Opinion Brief

Should the pill be available over the counter?

The birth control pill has proven more reliable than non-prescription alternatives — so why, ask contraception advocates, is it still harder to get?

Fifty years after the FDA approved the birth control pill, some contraception advocates say it's time to start selling it over the counter, arguing that it's proven more reliable than non-prescription alternatives such as condoms, spermicide, and the sponge. Moreover, says Kelly Blanchard, president of the nonprofit research group Ibis Reproductive Health, in The New York Times, the pill meets FDA requirements for over-the-counter drugs — it's safe, patients know when they need it, and the instructions are simple to follow. Should it be easier for women to get the pill? (Watch a CNN discussion about getting birth control without a prescription)

Why not? This is an idea whose time has come, says Irin Carmon at Jezebel. Even if you already have a prescription, getting it filled is an unnecessary "pain," and a 2004 survey found that 41 percent of women not using contraception would use the pill, patch, or vaginal ring if it were available over the counter. This could prevent unwanted pregnancies. "If there are indeed compelling reasons for a doctor's involvement, surely some compromise can be worked out...."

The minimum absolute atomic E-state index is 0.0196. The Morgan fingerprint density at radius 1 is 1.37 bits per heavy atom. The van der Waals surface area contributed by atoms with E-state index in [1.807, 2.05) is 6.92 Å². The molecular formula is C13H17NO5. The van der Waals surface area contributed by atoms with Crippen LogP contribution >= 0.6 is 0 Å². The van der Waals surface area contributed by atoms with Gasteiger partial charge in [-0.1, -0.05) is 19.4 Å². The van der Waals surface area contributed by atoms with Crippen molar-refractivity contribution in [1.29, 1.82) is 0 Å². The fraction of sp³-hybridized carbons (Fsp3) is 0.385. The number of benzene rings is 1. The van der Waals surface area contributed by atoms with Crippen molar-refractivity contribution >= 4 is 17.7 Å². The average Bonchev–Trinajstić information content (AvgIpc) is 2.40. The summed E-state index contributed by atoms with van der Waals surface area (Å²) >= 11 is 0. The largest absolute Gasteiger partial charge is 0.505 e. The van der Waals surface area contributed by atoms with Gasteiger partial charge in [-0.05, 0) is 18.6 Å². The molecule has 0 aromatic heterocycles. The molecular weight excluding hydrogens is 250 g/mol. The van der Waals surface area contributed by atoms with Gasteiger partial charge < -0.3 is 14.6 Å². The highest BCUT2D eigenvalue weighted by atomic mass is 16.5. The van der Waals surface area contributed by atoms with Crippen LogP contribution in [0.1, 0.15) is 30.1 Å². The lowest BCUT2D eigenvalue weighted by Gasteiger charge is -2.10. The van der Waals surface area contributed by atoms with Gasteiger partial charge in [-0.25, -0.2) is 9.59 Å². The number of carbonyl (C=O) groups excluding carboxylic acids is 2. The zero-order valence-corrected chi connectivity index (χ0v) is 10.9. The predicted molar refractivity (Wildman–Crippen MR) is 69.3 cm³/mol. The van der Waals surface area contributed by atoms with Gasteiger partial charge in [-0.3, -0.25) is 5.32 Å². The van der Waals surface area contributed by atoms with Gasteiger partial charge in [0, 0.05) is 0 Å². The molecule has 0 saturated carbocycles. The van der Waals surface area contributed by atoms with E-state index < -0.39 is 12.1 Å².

"What if the pill were over the counter?"

The pill is already a disaster for society: Birth control pills aren't the key to stopping unwanted pregnancy, says Eric Scheidler, executive director of the Pro-Life Action League, in ChristianNewsWire. "Contraception has radically altered sexual behavior in our culture and ultimately leads to more abortion, not less." The pill only encourages risky sexual behavior, and fuels a culture that "opposes life" by treating babies as "mistakes."
"On pill anniversary, Pro-Life Action League encourages confident opposition to contraception"

Women don't have to wait for an over-the-counter pill: Selling the pill without a prescription seems like a no-brainer, says Ryan Brown in Salon, but the moral debate and regulatory hurdles will keep it from happening soon. Besides, "selling the pill over the counter would probably drive up the price," making it even harder for poor women to afford it. But don't despair, the "wunderkind of the birth control world" is already available — the IUD, which is effective, safe, and requires just one doctor visit.
"The pill without a prescription?"

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